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Friday, April 9, 2004

I was up well past three in the morning last night, reading cookbooks and washing my new cookware and planning recipes for the next three weeks, so it would have been a good morning to sleep in. That being impossible, it could still have been a good morning, if only.

Alas, it was not to be. Luck wasn't on my side, and the phone started ringing before my eyelids were completely unsealed. "Did you get the two sheets I just faxed you?" Oh, is that what this blurry paper coming out of the fax machine is? "Can you read it?" Can you call back in an hour?

And it was like that all day. I was working for three different people, the Boss himself, his ne'er-do-well son Tim, and his pushy squeeze Julie. They had me going in three different directions, which didn't leave much of me for the tasks I'd put off for today myself. I hope I made them all happy, because they all made me cheerfully wretched, along with throwing me even further behind.

What can I say when the Boss asks, "Am I making more work for you?" Well, yes, as a matter of fact. Wasn't that what you were going for?

When the calls and faxes stopped at six o'clock tonight, I was kind of stunned. I know none of the projects I worked on today is anywhere near complete. For a while I waited for the other ten-ton lead boot to drop, but so far it hasn't. That doesn't mean my Saturday will be peaceful, but I'm hoping it is, if only to give me a chance to do my own work (what I call my real work) that I've been putting off all week.

7 April 2004

That wheelbarrow is still in the middle of the back yard.

I did try a new recipe tonight, but all I used were the tools I already had, mostly my knives and a cookie sheet. I made Rachael's Oven Home Fries with Pepper and Onion, but I didn't make it as a side dish. This was my evening meal, and it was also the only reason I bought all those red potatoes and a green bell pepper. The onion I already had on hand.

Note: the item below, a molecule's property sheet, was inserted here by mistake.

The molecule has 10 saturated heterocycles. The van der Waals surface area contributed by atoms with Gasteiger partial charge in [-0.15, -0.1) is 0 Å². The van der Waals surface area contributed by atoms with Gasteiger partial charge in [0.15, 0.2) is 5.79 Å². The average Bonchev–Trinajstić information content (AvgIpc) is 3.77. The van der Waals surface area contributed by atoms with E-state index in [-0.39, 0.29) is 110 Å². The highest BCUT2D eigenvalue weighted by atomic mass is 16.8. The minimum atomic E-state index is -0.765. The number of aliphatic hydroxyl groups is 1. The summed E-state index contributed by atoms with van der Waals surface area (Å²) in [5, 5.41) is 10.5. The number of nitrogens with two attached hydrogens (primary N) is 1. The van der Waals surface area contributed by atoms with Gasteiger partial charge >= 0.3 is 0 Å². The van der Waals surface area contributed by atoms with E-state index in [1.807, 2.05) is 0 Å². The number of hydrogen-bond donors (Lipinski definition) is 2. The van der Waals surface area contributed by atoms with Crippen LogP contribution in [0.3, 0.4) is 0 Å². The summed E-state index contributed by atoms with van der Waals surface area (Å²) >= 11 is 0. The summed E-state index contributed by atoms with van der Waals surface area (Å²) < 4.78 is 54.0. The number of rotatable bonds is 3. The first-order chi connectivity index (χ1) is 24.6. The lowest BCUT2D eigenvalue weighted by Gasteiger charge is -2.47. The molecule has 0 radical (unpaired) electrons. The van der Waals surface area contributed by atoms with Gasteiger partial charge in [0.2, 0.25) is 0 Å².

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Fortunately, I was prepared for Dickie Roberts: Former Child Star to be a terrible movie, so when it wasn't as bad as I'd feared, I was pleasantly diverted. The few big laughs were a little coarse (think Ian Gomez eating a Twinkie and you'll get the idea), but this is what you should expect from a David Spade movie. What I didn't expect was that the story also had a bit of heart to it.

It was worth renting the DVD, though, for the "Former Child Stars On Your Television" music video that played over the end titles. If you can envision Marcia Brady, Eddie Munster, Screech, Rerun, Horshack and about two dozen other formerly young icons of the 1960s and 1970s, singing a sort of twisted take on "We Are the World," well... if you can envision that, you're probably nearly as old as I am.

Recent recommendations can always be found on the links page.

One year ago: Stage Right
"As sensitive as we are these days, it's a wonder there's anyone left to enjoy a show that tramples on political correctness and attempts (with great success) to offend absolutely everyone."

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Come back here and shut the door
I'm stacking sandbags against the river of your troubles.